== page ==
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The Plays C. S. Lewis Read Every Year for Holy Week

Familiarity breeds complacency well before it breeds contempt. When was the last time you noticed the color of your living room? How long since you’ve delighted in the flavor of the “new” recipe you’ve cooked every two weeks for the past two years? Even if you lived on the rim of the Grand Canyon, you’d eventually take the scenery for granted.

Similarly, if we’re not careful, the grandeur of the story of Christ’s life, death, and resurrection can become boring. Consistently walking through Scripture brings great blessing, but without careful attention, our familiarity with the gospel will lead to complacency.

Dorothy L. Sayers’s cycle of 12 radio dramas, The Man Born to Be King, offers an opportunity to disrupt the routine. Sayers was a mystery writer in the golden age of detective fiction whose novels and short stories about Lord Peter Wimsey remain popular today. She turned her attention to writing dramas for stage and radio in the 1930’s and eventually shifted her focus to translating Dante’s divine comedy into English. Originally broadcast in 1941 and 1942, The Man Born to be King is a succinct harmonization of the canonical Gospels that continues to move readers (or listeners) beyond seeing Christ’s teachings as “detached pronouncements unrelated to the circumstances that called them forth.”

C. S. Lewis, writing in a letter, celebrated how “D. Sayers [sic] Man Born to be King has edified us in this country more than anything for a long time.” The cycle of plays was so significant that he noted in 1958, “I have re-read it in every Holy Week since it first appeared, and never re-read it without being deeply moved.” High praise, and for good reason.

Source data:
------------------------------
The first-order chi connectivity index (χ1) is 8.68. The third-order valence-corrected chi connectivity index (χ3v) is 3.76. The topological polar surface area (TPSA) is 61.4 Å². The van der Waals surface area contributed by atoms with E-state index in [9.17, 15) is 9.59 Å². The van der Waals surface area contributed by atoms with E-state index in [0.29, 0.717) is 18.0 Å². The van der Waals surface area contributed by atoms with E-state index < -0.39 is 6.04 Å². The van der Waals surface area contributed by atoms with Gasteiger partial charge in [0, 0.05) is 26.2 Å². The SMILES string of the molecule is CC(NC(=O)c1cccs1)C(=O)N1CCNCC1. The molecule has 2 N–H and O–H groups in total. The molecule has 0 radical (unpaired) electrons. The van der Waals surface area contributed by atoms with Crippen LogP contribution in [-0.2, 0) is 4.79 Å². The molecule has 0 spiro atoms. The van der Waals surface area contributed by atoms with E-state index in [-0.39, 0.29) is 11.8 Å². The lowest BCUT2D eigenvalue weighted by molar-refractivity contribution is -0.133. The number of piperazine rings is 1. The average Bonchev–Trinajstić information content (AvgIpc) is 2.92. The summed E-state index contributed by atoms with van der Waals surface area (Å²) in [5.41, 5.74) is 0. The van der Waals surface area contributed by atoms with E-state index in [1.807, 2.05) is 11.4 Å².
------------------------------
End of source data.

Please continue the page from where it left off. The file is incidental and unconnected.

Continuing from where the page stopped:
Concrete Content

The first play opens with the arrival of the wise men in Jerusalem. Revolutionary rumors are in the air as two courtiers play dice, highlighting the attempted coup by Herod’s son Antipater. That background, often the historical garnish of evangelical sermons, takes concrete form in these plays, explaining Herod’s call for the slaughter of the innocents in Bethlehem.

Without careful attention, our familiarity with the gospel will lead to complacency.

With his household full of traitors, Herod cannot allow the rumor to go out that there’s a man born to be king who is, as one of the three wise men describes him, “Prouder than Caesar, more humble than his slave: his kingdom shall stretch from the sun’s setting to the sun’s rising, higher than the heavens, deeper than the grave, and narrow as the human heart.”

Dramatic representation of the life of Jesus requires interpretation and ornamentation, of course. So we get James reluctantly obeying Jesus at the feeding of the 5,000:

Better put a bold face on it. . . . Now you people! The Rabbi knows you’ve come a long way and you must be tired and hungry. We didn’t expect such a large party and we can’t invite you to a banquet—only some bread and fish. But our Master makes you welcome to what we’ve got.

And imagined dialogue must be used to move the story along. Thus the man born blind (John 9), named Jacob in the drama, laments in a distinct dialect,

Well! . . . Funny world ain’t it? Turned out of ‘ouse and ‘ome at this time o’ night. . . . All very well to talk about gettin’ a job, but ‘oo’s goin’ to employ a bloke what’s been kicked out o’ the synagogue?

We see, through Sayers’s imaginative depiction, this working-class, formerly blind man experience the world in entirely new ways:

Excuse me, but ‘ave you every looked at the moon? Really to look at it, I mean? You wouldn’t think anything could be as pretty as that, if you wasn’t ‘ardened to it, in a manner of speaking. Think what you’d feel if it come all fresh to you, like it does to me—fresh as the day it was created.

We, as the formerly blind man suggests, can become hardened to the world because of our familiarity—we’re often complacent, too, about the jaw-dropping drama of the gospel. Sayers can help us see it “fresh as the day it was created,” which is the overall effect of the cycle of plays that ends with the wonder of Christ’s ascension after he issues the Great Commission. This imaginative approach makes these stories concrete again.